With the May 21 federal election fast approaching, it can be tricky to know who is most deserving of your vote.
What do each of the candidates have to say for themselves on key topics affecting you and your community? For what do their parties stand?
We at ACM Far South Coast don't profess to have all the answers, but we have endeavoured to seek insight from Eden-Monaro's candidates on four key questions affecting this region.
Each candidate was sent the questions, with the same deadline to respond and same word limit.
Last week we sought answers on questions regarding the sustainability of local councils, and the challenges facing our aged care and health system.
This week we have their responses on Housing Affordability and the Environment.
The questions asked:
Housing affordability and availability are at critical levels and we are seeing people sleeping in cars and employers unable to take on desperately needed staff because there is no accommodation for them. What strategies will you implement to improve the situation?
Although recovery efforts continue to be a key focus, what mitigation measures can the Federal Government take to protect the community from the effects of climate change and more concretely tackle emission reduction?
Disappointingly, not every candidate responded, but the answers received from those who did are below, presented in the order candidates will appear on the ballot.
Housing is a fundamental human right. Perversely, homes are now treated as an investment asset by governments rather than a shelter in which to live and/or raise a family. The Sustainable Australia Party has policies to achieve greater housing affordability for home buyers and renters, while striving for relatively stable house prices.
The Sustainable Australia Party will address the root causes affecting housing affordability and availability which is the hyper-demand resulting from current government policies that encourage speculative investment in property and diverts investment away from productive alternatives. The SAP will remove capital gains tax and negative gearing concessions (with existing arrangements to be grandfathered), ban further foreign ownership and limit future foreign investment to a maximum of 25 per cent of any Australian residential housing or commercial property, or land for residential housing or commercial development.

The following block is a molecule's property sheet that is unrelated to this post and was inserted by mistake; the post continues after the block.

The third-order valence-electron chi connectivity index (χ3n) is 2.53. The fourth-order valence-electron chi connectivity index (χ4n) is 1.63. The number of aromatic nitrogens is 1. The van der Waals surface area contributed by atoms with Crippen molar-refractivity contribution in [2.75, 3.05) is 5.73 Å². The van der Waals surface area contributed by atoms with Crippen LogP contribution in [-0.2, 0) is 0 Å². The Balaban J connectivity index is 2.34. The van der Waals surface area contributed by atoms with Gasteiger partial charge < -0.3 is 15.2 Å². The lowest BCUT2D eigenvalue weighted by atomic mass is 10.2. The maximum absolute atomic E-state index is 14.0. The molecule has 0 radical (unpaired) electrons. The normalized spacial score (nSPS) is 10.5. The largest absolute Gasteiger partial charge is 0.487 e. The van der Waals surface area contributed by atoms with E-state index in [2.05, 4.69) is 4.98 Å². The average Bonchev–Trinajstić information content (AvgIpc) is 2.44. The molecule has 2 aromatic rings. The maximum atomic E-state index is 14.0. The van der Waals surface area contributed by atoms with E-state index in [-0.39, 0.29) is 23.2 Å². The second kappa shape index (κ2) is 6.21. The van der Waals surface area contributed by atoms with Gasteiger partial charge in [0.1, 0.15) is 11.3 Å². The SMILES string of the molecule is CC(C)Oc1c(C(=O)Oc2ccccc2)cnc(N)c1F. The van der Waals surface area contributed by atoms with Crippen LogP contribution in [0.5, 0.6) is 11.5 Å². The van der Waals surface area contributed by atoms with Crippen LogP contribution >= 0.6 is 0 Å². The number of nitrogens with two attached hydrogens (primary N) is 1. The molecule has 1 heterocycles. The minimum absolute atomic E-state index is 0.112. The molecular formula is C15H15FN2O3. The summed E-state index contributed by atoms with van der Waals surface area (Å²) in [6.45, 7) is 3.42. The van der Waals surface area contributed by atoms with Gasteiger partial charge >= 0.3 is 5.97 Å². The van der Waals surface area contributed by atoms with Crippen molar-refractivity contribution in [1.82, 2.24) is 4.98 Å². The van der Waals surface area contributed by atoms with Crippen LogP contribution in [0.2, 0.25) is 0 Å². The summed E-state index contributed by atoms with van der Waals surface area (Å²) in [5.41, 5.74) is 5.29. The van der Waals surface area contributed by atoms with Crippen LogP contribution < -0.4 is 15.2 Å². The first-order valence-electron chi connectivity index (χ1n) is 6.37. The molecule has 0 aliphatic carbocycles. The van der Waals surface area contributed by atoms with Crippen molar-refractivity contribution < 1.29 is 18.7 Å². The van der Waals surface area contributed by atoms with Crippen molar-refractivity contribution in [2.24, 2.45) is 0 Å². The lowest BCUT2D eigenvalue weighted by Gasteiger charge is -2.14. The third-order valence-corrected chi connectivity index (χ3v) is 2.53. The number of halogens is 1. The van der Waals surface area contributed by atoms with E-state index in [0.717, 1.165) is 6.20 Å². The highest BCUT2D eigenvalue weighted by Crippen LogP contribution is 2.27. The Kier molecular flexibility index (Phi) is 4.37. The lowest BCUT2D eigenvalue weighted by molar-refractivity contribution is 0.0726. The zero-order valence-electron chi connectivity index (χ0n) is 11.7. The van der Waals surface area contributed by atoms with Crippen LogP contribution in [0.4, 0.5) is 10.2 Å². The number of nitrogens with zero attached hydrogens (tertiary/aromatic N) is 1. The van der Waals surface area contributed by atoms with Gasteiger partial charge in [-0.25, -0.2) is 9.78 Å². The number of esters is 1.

The SAP will increase investment in public housing and more public and affordable housing and ensure a minimum 10% public or affordable housing is integrated into new significant residential developments through a process of inclusionary zoning and through a simple federal government policy decision to stabilise our population to take pressure off housing demand.
The Sustainable Australia Party recognises that a healthy natural environment is the foundation upon which all human wellbeing and prosperity is built, and will prioritise environmental sustainability to better protect, manage and restore Australia's unique natural environment. A healthy natural environment is a fundamental human right that the SAP will enshrine into law and prioritise this in all policy and development decisions.
To realistically lower Australia's total environmental impact we need to both lower our per capita environmental impacts and stabilise our population size.
We have a housing crisis in Australia. Forty years ago, almost 60 per cent of young Australians on low and modest incomes owned their own home. Now, it is only 28 per cent.